There are many bees flying in your visual field. You focus your eyes on a specific male bee and start following it as it slowly paces around; you think ‘this is a striped bee’. Since the only referential intention at this stage is a perceptual visual link to one bee, you successfully refer to it. But then the bee picks up some speed and, as it crosses the path of another one, you unknowingly start following the other female bee. Taking it to be the same as before, you think ‘this is a female bee’. Now you’re in a Perceptual (visual)/ Memorial (“the same bee as I was tracking before”) case. Still, perception always trumps memory, and you successfully refer to the female bee.

No intuitively apparent problem for my view thus far, I suppose, and in particular no intuitively apparent problem for the predictions my picture makes concerning the semantics of the utterances involved in the example. But that there must be a problem, according to Valente, comes out if we attend to something the speaker may be tempted to do:

You then make an existential generalization on the basis of your two thoughts: ‘there exists a female striped bee’. This reasoning does not seem to be invalid or logically blameworthy-still, if we follow Gómez-Torrente’s view on demonstrative reference-fixing, it will be “formalizable” as an existential generalization on the basis of premises about distinct referents. You have thus committed a logical mistake (more specifically, you’ve made an existential generalization of the form x(Fx & Gx) on the basis of premises whose form is a is F and b is G).

Why is this a problem? According to Valente, it is undesirable to accuse a competent speaker of making “logical mistakes”. Now by this he doesn’t mean mistakes consisting in applying logically incorrect rules of inference (something that does seem to be undesirable), but mistakes consisting in “having traded on the identity of premises with distinct references”. The alleged undesirability of accusing a speaker of doing this makes him favor a view, that he also attributes to Recanati, according to which cases of conflicting intentions all lead to reference failure and, in the case at hand, to the fact that “the subject has merely failed to see that one of the premises did not refer to anything (still a mistake, but not a “logical” one)”.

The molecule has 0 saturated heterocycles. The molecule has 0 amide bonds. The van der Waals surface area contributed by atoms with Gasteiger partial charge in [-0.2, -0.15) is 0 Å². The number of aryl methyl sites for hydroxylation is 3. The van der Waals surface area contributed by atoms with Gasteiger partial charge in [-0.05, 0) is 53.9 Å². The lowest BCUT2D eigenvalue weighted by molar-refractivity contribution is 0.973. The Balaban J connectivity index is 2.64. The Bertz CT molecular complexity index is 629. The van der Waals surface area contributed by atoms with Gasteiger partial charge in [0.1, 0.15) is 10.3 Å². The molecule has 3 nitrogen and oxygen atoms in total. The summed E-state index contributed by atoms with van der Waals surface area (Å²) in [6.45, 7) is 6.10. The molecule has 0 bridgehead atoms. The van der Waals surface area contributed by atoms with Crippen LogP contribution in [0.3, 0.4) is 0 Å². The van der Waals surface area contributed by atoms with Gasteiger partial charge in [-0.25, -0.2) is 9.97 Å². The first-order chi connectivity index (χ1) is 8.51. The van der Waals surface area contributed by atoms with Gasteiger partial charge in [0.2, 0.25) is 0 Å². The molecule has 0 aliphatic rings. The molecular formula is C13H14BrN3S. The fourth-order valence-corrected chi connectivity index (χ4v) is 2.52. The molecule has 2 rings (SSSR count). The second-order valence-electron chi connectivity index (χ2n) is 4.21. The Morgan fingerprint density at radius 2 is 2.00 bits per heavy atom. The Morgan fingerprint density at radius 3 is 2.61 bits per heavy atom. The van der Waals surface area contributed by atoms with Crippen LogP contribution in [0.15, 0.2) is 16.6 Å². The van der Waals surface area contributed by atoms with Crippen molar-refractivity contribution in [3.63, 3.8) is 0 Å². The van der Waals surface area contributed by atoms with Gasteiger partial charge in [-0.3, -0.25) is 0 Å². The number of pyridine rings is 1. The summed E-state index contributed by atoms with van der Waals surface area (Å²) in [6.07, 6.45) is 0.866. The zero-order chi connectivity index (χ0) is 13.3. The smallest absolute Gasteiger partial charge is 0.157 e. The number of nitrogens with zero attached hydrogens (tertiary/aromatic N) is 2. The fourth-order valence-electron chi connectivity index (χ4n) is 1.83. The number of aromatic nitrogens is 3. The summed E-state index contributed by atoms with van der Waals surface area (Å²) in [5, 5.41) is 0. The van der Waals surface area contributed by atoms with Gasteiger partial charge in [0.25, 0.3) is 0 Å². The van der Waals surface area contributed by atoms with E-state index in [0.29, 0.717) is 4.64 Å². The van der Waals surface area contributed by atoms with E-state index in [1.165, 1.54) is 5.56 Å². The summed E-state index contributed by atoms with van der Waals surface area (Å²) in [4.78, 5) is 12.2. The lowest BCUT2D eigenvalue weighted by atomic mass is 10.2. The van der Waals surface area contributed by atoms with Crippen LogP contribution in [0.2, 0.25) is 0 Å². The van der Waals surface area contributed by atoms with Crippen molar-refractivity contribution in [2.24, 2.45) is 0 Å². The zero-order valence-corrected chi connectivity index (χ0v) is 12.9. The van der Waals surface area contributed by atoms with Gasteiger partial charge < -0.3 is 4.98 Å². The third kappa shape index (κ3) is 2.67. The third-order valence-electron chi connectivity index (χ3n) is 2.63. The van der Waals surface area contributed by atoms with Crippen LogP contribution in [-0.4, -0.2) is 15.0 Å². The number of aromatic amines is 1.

To be perfectly honest, I just don’t see in what sense the alleged mistake of failing to see that the second “that” (unlike the first “that”) lacks a referent is less “logical” (and less serious, I guess, on Valente’s view) than the mistake of failing to see that it has a referent different from the one that the first “that” had. I have a strong intuition that the utterance of the second “that” has the female bee as referent (and I don’t think Valente really has a different intuition, as I said). From this it follows that Valente’s speaker simply commits a fallacy of equivocation without realizing it (hardly a rare phenomenon), and I really doubt that anything more is needed to think that this is the correct diagnosis of the example. But can anything more be said to reinforce the intuition in view of Valente’s uneasiness?

Perhaps something can be said after we realize what the general conclusion is that Valente is aiming at with his indirect considerations. This conclusion is that, “according to [Gómez-Torrente’s] view, demonstrative thought is not transparent”, something that he takes to be obviously undesirable. What is transparency, and why should a failure of transparency of demonstrative thought be undesirable? Valente says that “the contents of our utterances (the thoughts they express) are not transparent to us” when “their identity or distinctness is not apriori assessable”. He also says that my view of demonstrative reference “opens the way for the possibility that, not only the identity of the things we refer to (which everybody agrees is not apriori assessable), but also the sameness and distinctness of our own thoughts themselves is opaque to us”, this being the feature of the view that Valente takes to be clearly undesirable.

Well, it’s inevitable to retort, first, that if my view implies that Valente’s speaker’s thoughts about bees are opaque to her, Valente’s view doesn’t make them less opaque. For recall that on his view that speaker must think that the thought behind her second utterance is completely different from what it in fact is as well-she must think of it as a complete thought about a certain bee, while on Valente’s view it is in fact (presumably) an incomplete thought about nothing in particular. Perhaps realizing this may make Valente less uneasy about views sympathetic to the non-transparency of demonstrative thought.